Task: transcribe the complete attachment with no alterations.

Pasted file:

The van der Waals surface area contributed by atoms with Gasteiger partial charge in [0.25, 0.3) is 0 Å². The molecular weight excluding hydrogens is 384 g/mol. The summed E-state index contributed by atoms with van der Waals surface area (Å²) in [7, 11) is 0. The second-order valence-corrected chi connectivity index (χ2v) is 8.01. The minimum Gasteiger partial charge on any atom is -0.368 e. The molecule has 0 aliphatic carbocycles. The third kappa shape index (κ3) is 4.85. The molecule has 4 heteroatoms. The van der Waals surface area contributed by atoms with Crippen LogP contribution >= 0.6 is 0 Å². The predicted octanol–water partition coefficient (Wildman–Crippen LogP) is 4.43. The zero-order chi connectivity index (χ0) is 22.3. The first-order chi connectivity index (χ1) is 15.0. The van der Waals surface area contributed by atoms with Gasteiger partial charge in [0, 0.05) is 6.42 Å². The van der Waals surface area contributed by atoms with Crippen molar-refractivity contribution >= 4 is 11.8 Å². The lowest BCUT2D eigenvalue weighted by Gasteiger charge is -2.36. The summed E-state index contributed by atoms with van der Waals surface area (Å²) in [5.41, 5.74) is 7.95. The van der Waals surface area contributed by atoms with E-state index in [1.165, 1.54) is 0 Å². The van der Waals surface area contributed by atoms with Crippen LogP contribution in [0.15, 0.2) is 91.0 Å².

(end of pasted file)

The van der Waals surface area contributed by atoms with Gasteiger partial charge in [0.25, 0.3) is 0 Å². The molecular weight excluding hydrogens is 384 g/mol. The summed E-state index contributed by atoms with van der Waals surface area (Å²) in [7, 11) is 0. The second-order valence-corrected chi connectivity index (χ2v) is 8.01. The minimum Gasteiger partial charge on any atom is -0.368 e. The molecule has 0 aliphatic carbocycles. The third kappa shape index (κ3) is 4.85. The molecule has 4 heteroatoms. The van der Waals surface area contributed by atoms with Crippen LogP contribution >= 0.6 is 0 Å². The predicted octanol–water partition coefficient (Wildman–Crippen LogP) is 4.43. The zero-order chi connectivity index (χ0) is 22.3. The first-order chi connectivity index (χ1) is 15.0. The van der Waals surface area contributed by atoms with Gasteiger partial charge in [0, 0.05) is 6.42 Å². The van der Waals surface area contributed by atoms with Crippen molar-refractivity contribution >= 4 is 11.8 Å². The lowest BCUT2D eigenvalue weighted by Gasteiger charge is -2.36. The summed E-state index contributed by atoms with van der Waals surface area (Å²) in [5.41, 5.74) is 7.95. The van der Waals surface area contributed by atoms with E-state index in [1.165, 1.54) is 0 Å². The van der Waals surface area contributed by atoms with Crippen LogP contribution in [0.15, 0.2) is 91.0 Å².